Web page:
Head coach Keiron Cunningham will have gone home on Friday night hurting just as much as any genuine Saints’ fan following a shock 16-12 home defeat at the hands of Wakefield Trinity.
The only difference is that Cunningham faces the huge responsibility of putting a smile back on their faces - and on the evidence of a second setback in three matches it is not going to be an easy fix.
A trip to Hull FC on Friday and subsequent fixtures against Catalans Dragons in Perpignan and Warrington Wolves at the Totally Wicked Stadium don’t come any tougher and Saints, currently occupying ninth spot in the Betfred Super League table, are in danger of plunging deeper into the mire by the time they prepare for the final match of March at Salford Red Devils.
However, It is far too early in the season to suggest alarm bells are already ringing and a great deal of water will flow under the bridge between now and the October Grand Final.
At the same time the Saints’ legend is man enough to admit the last two performance have not been of a level acceptable by a club of St Helens stature.
Injuries may have played their part and on Friday night - just three matches into the new campaign - they were without long-term absentee Matty Smith, Aussie Luke Douglas and Jonny Lomax, who are all first choice players in their positions, as well as losing Joe Greenwood to the lure of the NRL.
But the Saints’ legend is not the kind of person to make excuses and it’s simply a case of getting on with the job using the players available.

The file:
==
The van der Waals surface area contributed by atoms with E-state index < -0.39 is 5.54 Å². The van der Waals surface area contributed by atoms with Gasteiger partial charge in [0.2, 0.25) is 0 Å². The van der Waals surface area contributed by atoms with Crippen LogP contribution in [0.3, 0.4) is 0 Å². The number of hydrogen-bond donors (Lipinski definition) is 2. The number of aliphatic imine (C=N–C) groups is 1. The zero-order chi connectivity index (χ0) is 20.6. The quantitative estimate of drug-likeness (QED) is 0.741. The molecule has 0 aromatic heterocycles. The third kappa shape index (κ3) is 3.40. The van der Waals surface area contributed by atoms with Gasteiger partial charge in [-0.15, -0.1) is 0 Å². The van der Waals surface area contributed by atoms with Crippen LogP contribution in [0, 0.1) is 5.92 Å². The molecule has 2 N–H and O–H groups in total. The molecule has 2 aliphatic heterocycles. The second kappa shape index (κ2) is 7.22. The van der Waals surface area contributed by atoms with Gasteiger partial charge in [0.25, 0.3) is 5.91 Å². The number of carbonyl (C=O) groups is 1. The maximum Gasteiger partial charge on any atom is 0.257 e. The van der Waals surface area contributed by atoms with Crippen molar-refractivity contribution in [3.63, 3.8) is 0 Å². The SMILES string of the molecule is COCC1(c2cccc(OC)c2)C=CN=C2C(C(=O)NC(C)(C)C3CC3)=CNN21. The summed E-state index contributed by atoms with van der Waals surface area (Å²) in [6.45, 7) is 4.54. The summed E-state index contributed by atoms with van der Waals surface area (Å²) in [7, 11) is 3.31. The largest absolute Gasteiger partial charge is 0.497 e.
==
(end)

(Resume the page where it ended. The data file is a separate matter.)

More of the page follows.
It could also be argued that when you are struggling for any semblance of form Lady Luck doesn’t smile on you - and there was a great deal of controversy surrounding Trinity’s match-winning try minutes from the end when the video referee adjudged Jacob Miller was held back in tracking a Sam Williams kick and awarded a penalty try.
Match referee James Child had sent it upstairs - and indicated no try - but was overruled. Whether the decision was right or wrong is open to discussion but what surprised me more than anything else was the speed it was made, flashing up on the big screen in a matter of a few seconds without seemingly any second thoughts.
Having said that, no one could begrudge the West Yorkshire club their first win over St Helens in the last 10 meetings and demonstrates how teams like Wakefield - once dubbed as also-rans - are now capable by wise recruitment of competing with any of their rivals.
The only real plus points as far as Saints were concerned was the debut of newly-arrived overseas player Zeb Taia.
The powerhouse forward was tossed into the fray five minutes after the break half and despite having only been in the country since Tuesday adapted well to a new environment and showed early signs that he will be a formidable force in a Saints’ shirt.